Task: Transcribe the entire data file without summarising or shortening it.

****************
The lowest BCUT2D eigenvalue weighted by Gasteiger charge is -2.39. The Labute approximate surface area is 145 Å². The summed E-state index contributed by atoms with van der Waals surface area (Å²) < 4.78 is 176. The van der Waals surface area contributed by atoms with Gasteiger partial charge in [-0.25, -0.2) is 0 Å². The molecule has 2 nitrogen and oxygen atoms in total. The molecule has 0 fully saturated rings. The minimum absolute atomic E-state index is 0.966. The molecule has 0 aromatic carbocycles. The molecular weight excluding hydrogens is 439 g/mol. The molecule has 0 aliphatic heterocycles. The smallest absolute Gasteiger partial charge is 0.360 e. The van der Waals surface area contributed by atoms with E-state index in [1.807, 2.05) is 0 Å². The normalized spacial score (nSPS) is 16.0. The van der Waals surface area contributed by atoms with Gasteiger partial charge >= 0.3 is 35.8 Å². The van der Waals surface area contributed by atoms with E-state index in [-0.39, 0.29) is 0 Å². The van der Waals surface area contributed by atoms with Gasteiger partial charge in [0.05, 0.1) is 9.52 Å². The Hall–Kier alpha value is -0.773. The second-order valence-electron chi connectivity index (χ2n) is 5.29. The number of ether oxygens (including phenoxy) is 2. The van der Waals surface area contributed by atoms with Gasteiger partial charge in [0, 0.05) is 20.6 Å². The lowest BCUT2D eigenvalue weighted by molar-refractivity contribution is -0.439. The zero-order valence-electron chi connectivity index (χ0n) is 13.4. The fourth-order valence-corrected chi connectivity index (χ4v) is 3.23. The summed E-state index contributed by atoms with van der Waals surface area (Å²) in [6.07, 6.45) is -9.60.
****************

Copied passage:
The lowest BCUT2D eigenvalue weighted by Gasteiger charge is -2.39. The Labute approximate surface area is 145 Å². The summed E-state index contributed by atoms with van der Waals surface area (Å²) < 4.78 is 176. The van der Waals surface area contributed by atoms with Gasteiger partial charge in [-0.25, -0.2) is 0 Å². The molecule has 2 nitrogen and oxygen atoms in total. The molecule has 0 fully saturated rings. The minimum absolute atomic E-state index is 0.966. The molecule has 0 aromatic carbocycles. The molecular weight excluding hydrogens is 439 g/mol. The molecule has 0 aliphatic heterocycles. The smallest absolute Gasteiger partial charge is 0.360 e. The van der Waals surface area contributed by atoms with E-state index in [1.807, 2.05) is 0 Å². The normalized spacial score (nSPS) is 16.0. The van der Waals surface area contributed by atoms with Gasteiger partial charge >= 0.3 is 35.8 Å². The van der Waals surface area contributed by atoms with E-state index in [-0.39, 0.29) is 0 Å². The van der Waals surface area contributed by atoms with Gasteiger partial charge in [0.05, 0.1) is 9.52 Å². The Hall–Kier alpha value is -0.773. The second-order valence-electron chi connectivity index (χ2n) is 5.29. The number of ether oxygens (including phenoxy) is 2. The van der Waals surface area contributed by atoms with Gasteiger partial charge in [0, 0.05) is 20.6 Å². The lowest BCUT2D eigenvalue weighted by molar-refractivity contribution is -0.439. The zero-order valence-electron chi connectivity index (χ0n) is 13.4. The fourth-order valence-corrected chi connectivity index (χ4v) is 3.23. The summed E-state index contributed by atoms with van der Waals surface area (Å²) in [6.07, 6.45) is -9.60.